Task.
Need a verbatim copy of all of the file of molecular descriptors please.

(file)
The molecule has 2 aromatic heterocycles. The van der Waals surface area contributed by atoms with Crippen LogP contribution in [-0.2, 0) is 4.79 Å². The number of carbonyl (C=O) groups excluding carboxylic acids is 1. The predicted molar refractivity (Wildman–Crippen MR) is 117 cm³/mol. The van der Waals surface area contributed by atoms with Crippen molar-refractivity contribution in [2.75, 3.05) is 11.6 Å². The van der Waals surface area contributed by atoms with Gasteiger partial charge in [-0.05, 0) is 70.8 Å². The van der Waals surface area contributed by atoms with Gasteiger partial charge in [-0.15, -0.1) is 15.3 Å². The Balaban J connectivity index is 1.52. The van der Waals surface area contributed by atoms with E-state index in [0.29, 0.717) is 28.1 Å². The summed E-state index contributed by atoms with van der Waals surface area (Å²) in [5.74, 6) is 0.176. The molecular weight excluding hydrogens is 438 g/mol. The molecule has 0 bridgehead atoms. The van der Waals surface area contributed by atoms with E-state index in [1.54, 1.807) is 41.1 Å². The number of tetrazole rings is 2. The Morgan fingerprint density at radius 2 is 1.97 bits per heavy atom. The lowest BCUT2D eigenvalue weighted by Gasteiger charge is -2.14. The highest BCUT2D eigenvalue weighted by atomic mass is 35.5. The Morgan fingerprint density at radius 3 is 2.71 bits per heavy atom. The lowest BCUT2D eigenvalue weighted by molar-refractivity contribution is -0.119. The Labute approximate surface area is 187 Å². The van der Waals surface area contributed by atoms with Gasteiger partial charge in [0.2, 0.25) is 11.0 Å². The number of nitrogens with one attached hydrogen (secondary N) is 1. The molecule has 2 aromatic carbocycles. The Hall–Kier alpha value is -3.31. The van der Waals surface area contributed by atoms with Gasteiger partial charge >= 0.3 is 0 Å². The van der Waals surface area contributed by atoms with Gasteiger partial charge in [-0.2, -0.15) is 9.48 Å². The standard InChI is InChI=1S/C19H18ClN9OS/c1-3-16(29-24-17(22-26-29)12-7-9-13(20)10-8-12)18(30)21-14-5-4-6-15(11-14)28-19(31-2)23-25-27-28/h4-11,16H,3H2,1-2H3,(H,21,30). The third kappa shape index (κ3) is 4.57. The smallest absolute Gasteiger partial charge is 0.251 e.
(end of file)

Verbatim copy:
The molecule has 2 aromatic heterocycles. The van der Waals surface area contributed by atoms with Crippen LogP contribution in [-0.2, 0) is 4.79 Å². The number of carbonyl (C=O) groups excluding carboxylic acids is 1. The predicted molar refractivity (Wildman–Crippen MR) is 117 cm³/mol. The van der Waals surface area contributed by atoms with Crippen molar-refractivity contribution in [2.75, 3.05) is 11.6 Å². The van der Waals surface area contributed by atoms with Gasteiger partial charge in [-0.05, 0) is 70.8 Å². The van der Waals surface area contributed by atoms with Gasteiger partial charge in [-0.15, -0.1) is 15.3 Å². The Balaban J connectivity index is 1.52. The van der Waals surface area contributed by atoms with E-state index in [0.29, 0.717) is 28.1 Å². The summed E-state index contributed by atoms with van der Waals surface area (Å²) in [5.74, 6) is 0.176. The molecular weight excluding hydrogens is 438 g/mol. The molecule has 0 bridgehead atoms. The van der Waals surface area contributed by atoms with E-state index in [1.54, 1.807) is 41.1 Å². The number of tetrazole rings is 2. The Morgan fingerprint density at radius 2 is 1.97 bits per heavy atom. The lowest BCUT2D eigenvalue weighted by Gasteiger charge is -2.14. The highest BCUT2D eigenvalue weighted by atomic mass is 35.5. The Morgan fingerprint density at radius 3 is 2.71 bits per heavy atom. The lowest BCUT2D eigenvalue weighted by molar-refractivity contribution is -0.119. The Labute approximate surface area is 187 Å². The van der Waals surface area contributed by atoms with Gasteiger partial charge in [0.2, 0.25) is 11.0 Å². The number of nitrogens with one attached hydrogen (secondary N) is 1. The molecule has 2 aromatic carbocycles. The Hall–Kier alpha value is -3.31. The van der Waals surface area contributed by atoms with Gasteiger partial charge >= 0.3 is 0 Å². The van der Waals surface area contributed by atoms with Gasteiger partial charge in [-0.2, -0.15) is 9.48 Å². The standard InChI is InChI=1S/C19H18ClN9OS/c1-3-16(29-24-17(22-26-29)12-7-9-13(20)10-8-12)18(30)21-14-5-4-6-15(11-14)28-19(31-2)23-25-27-28/h4-11,16H,3H2,1-2H3,(H,21,30). The third kappa shape index (κ3) is 4.57. The smallest absolute Gasteiger partial charge is 0.251 e.